Two from 2000 Worthy of Late Mention:
Greg Johnson, Sea Breeze Motel (EMI): New Zealand native creates incredibly fine pop
DumDums, It Goes Without Saying (MCA): A UK Blink-182 and then some

A Baker's Dozen 2001 Honorable Mentions:
Cliff Hillis, Be Seeing You(Not Lame)
Glenn Tilbrook, The Incomplete Glenn Tilbrook (Quixotic)
Ron Sexsmith, Blue Boy(Cooking Vinyl)
Sam Phillips, Fan Dance (Nonesuch)
Jump, Little Children, Vertigo (EZ Chief)
They Might Be Giants, Mink Car (Restless)
Johnny A., Sometime Tuesday Morning (Favored Nations)
Electric Light Orchestra, Zoom (Epic)
The Lucksmiths, Why That Doesn't Surprise Me(Drive-In)
Orange Alabaster Mushroom, Space & Time: A Compendium(Hidden Agenda)
The Rembrandts, Lost Together (J-Bird)
The Lilac Time, lilac6 (Cooking Vinyl)
The Knack, Normal As The Next Guy (Smile)












The year in song reflected the state of the world around us. Here are the 70 songs that spoke to us this year.

70. The Horrors - "Machine"

On their fifth album V, the Horrors expand on the bright, psychedelic territory they explored with Luminous, anchoring the ten new tracks with retro synths and guitar fuzz freakouts. "Machine" is the delicious outlier and the most vitriolic cut on the record, with Faris Badwan belting out accusations to the song's subject, who may even be us. The concept of alienation is nothing new, but here the Brits incorporate a beautiful metaphor of an insect trapped in amber as an illustration of the human caught within modernity. Whether our trappings are technological, psychological, or something else entirely makes the statement all the more chilling. - Tristan Kneschke

Keep reading... Show less

This has been a remarkable year for shoegaze. If it were only for the re-raising of two central pillars of the initial scene it would still have been enough, but that wasn't even the half of it.

It hardly needs to be said that the last 12 months haven't been everyone's favorite, but it does deserve to be noted that 2017 has been a remarkable year for shoegaze. If it were only for the re-raising of two central pillars of the initial scene it would still have been enough, but that wasn't even the half of it. Other longtime dreamers either reappeared or kept up their recent hot streaks, and a number of relative newcomers established their place in what has become one of the more robust rock subgenre subcultures out there.

Keep reading... Show less
Theatre

​'The Ferryman': Ephemeral Ideas, Eternal Tragedies

The current cast of The Ferryman in London's West End. Photo by Johan Persson. (Courtesy of The Corner Shop)

Staggeringly multi-layered, dangerously fast-paced and rich in characterizations, dialogue and context, Jez Butterworth's new hit about a family during the time of Ireland's the Troubles leaves the audience breathless, sweaty and tearful, in a nightmarish, dry-heaving haze.

"Vanishing. It's a powerful word, that"

Northern Ireland, Rural Derry, 1981, nighttime. The local ringleader of the Irish Republican Army gun-toting comrades ambushes a priest and tells him that the body of one Seamus Carney has been recovered. It is said that the man had spent a full ten years rotting in a bog. The IRA gunslinger, Muldoon, orders the priest to arrange for the Carney family not to utter a word of what had happened to the wretched man.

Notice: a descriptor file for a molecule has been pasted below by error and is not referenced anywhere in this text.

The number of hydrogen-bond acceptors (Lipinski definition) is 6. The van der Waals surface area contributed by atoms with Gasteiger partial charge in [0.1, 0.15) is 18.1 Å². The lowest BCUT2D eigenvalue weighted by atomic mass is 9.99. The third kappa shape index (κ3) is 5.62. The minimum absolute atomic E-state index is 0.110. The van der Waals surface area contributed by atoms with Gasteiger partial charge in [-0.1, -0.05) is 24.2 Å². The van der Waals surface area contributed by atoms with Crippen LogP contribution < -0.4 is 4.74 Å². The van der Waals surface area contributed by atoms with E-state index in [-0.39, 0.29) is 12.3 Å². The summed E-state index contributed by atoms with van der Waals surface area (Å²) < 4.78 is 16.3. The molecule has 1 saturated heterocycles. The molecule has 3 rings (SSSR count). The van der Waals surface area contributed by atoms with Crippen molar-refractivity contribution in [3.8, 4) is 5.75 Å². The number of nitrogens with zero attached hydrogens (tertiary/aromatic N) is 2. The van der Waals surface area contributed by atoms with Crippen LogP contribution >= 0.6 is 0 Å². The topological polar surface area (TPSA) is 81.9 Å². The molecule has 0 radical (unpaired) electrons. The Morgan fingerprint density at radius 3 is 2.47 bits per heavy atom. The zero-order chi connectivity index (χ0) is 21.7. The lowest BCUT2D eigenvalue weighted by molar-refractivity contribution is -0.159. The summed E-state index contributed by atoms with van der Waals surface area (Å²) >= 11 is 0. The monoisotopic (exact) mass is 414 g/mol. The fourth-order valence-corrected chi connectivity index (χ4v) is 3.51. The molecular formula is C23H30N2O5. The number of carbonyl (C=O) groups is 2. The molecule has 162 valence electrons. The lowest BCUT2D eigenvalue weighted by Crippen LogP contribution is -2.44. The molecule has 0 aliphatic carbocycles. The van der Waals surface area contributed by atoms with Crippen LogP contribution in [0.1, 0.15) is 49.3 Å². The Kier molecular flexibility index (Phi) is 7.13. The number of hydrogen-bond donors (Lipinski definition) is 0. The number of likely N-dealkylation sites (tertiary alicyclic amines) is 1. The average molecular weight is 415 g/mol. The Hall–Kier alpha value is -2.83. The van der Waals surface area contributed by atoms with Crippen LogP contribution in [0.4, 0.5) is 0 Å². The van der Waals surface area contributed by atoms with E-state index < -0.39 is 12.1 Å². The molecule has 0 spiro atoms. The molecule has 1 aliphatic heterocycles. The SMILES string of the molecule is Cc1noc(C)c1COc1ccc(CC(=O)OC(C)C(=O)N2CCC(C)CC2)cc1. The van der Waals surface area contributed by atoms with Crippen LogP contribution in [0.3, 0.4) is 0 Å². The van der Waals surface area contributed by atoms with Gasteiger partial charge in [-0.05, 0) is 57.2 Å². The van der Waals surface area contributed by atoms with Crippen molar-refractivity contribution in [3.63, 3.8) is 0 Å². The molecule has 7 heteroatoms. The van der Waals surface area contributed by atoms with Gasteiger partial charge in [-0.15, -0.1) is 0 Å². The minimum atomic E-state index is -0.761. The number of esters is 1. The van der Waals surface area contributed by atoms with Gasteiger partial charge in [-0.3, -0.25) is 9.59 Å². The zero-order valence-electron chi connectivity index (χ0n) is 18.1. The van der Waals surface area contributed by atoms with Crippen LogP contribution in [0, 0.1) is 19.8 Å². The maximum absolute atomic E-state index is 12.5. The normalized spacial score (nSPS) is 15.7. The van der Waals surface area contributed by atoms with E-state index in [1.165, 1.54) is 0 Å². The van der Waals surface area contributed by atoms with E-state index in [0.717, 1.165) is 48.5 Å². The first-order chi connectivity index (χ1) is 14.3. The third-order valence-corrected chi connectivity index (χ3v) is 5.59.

Keep reading... Show less
10

Aaron Sorkin's real-life twister about Molly Bloom, an Olympic skier turned high-stakes poker wrangler, is scorchingly fun but never takes its heroine as seriously as the men.

Chances are, we will never see a heartwarming Aaron Sorkin movie about somebody with a learning disability or severe handicap they had to overcome. This is for the best. The most caffeinated major American screenwriter, Sorkin only seems to find his voice when inhabiting a frantically energetic persona whose thoughts outrun their ability to verbalize and emote them. The start of his latest movie, Molly's Game, is so resolutely Sorkin-esque that it's almost a self-parody. Only this time, like most of his better work, it's based on a true story.

Keep reading... Show less
7

There's something characteristically English about the Royal Society, whereby strangers gather under the aegis of some shared interest to read, study, and form friendships and in which they are implicitly agreed to exist insulated and apart from political differences.

There is an amusing detail in The Curious World of Samuel Pepys and John Evelyn that is emblematic of the kind of intellectual passions that animated the educated elite of late 17th-century England. We learn that Henry Oldenburg, the first secretary of the Royal Society, had for many years carried on a bitter dispute with Robert Hooke, one of the great polymaths of the era whose name still appears to students of physics and biology. Was the root of their quarrel a personality clash, was it over money or property, over love, ego, values? Something simple and recognizable? The precise source of their conflict was none of the above exactly but is nevertheless revealing of a specific early modern English context: They were in dispute, Margaret Willes writes, "over the development of the balance-spring regulator watch mechanism."

Keep reading... Show less
8
Pop Ten
Mixed Media
PM Picks

© 1999-2017 Popmatters.com. All rights reserved.
Popmatters is wholly independently owned and operated.

rating-image